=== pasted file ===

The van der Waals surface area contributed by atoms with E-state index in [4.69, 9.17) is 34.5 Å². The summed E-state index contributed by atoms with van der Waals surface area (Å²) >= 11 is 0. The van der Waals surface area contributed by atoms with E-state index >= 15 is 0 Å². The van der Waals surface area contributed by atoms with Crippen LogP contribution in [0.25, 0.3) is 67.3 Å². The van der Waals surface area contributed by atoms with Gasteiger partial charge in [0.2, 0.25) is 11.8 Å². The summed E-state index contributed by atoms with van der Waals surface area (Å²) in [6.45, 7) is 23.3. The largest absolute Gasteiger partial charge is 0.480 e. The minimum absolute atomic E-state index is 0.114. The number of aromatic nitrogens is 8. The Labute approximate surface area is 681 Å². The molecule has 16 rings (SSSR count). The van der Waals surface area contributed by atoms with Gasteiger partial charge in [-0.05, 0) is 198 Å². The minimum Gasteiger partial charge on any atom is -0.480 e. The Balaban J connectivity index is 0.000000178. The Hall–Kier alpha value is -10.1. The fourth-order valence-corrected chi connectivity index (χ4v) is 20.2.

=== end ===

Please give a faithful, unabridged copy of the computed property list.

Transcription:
The van der Waals surface area contributed by atoms with E-state index in [4.69, 9.17) is 34.5 Å². The summed E-state index contributed by atoms with van der Waals surface area (Å²) >= 11 is 0. The van der Waals surface area contributed by atoms with E-state index >= 15 is 0 Å². The van der Waals surface area contributed by atoms with Crippen LogP contribution in [0.25, 0.3) is 67.3 Å². The van der Waals surface area contributed by atoms with Gasteiger partial charge in [0.2, 0.25) is 11.8 Å². The summed E-state index contributed by atoms with van der Waals surface area (Å²) in [6.45, 7) is 23.3. The largest absolute Gasteiger partial charge is 0.480 e. The minimum absolute atomic E-state index is 0.114. The number of aromatic nitrogens is 8. The Labute approximate surface area is 681 Å². The molecule has 16 rings (SSSR count). The van der Waals surface area contributed by atoms with Gasteiger partial charge in [-0.05, 0) is 198 Å². The minimum Gasteiger partial charge on any atom is -0.480 e. The Balaban J connectivity index is 0.000000178. The Hall–Kier alpha value is -10.1. The fourth-order valence-corrected chi connectivity index (χ4v) is 20.2.